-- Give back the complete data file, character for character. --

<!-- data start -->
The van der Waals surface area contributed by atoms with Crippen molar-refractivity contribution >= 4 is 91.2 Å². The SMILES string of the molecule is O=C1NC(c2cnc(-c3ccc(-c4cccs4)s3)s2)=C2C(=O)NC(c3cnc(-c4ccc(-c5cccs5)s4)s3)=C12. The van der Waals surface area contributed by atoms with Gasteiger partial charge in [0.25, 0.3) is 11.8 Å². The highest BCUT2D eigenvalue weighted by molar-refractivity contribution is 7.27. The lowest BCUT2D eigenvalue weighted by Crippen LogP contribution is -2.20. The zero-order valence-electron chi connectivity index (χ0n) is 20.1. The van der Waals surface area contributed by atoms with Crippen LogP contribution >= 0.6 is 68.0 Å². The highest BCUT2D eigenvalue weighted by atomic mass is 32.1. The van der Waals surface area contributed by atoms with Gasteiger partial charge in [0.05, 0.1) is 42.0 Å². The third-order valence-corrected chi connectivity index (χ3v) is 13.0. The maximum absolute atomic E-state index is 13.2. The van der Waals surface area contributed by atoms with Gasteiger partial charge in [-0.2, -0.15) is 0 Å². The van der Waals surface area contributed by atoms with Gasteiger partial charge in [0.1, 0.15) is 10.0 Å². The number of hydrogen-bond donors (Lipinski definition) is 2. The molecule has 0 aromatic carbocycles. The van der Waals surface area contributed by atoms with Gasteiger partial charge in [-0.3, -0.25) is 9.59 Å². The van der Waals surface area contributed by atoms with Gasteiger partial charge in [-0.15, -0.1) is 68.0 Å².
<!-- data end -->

The van der Waals surface area contributed by atoms with Crippen molar-refractivity contribution >= 4 is 91.2 Å². The SMILES string of the molecule is O=C1NC(c2cnc(-c3ccc(-c4cccs4)s3)s2)=C2C(=O)NC(c3cnc(-c4ccc(-c5cccs5)s4)s3)=C12. The van der Waals surface area contributed by atoms with Gasteiger partial charge in [0.25, 0.3) is 11.8 Å². The highest BCUT2D eigenvalue weighted by molar-refractivity contribution is 7.27. The lowest BCUT2D eigenvalue weighted by Crippen LogP contribution is -2.20. The zero-order valence-electron chi connectivity index (χ0n) is 20.1. The van der Waals surface area contributed by atoms with Crippen LogP contribution >= 0.6 is 68.0 Å². The highest BCUT2D eigenvalue weighted by atomic mass is 32.1. The van der Waals surface area contributed by atoms with Gasteiger partial charge in [0.05, 0.1) is 42.0 Å². The third-order valence-corrected chi connectivity index (χ3v) is 13.0. The maximum absolute atomic E-state index is 13.2. The van der Waals surface area contributed by atoms with Gasteiger partial charge in [-0.2, -0.15) is 0 Å². The van der Waals surface area contributed by atoms with Gasteiger partial charge in [0.1, 0.15) is 10.0 Å². The number of hydrogen-bond donors (Lipinski definition) is 2. The molecule has 0 aromatic carbocycles. The van der Waals surface area contributed by atoms with Gasteiger partial charge in [-0.3, -0.25) is 9.59 Å². The van der Waals surface area contributed by atoms with Gasteiger partial charge in [-0.15, -0.1) is 68.0 Å².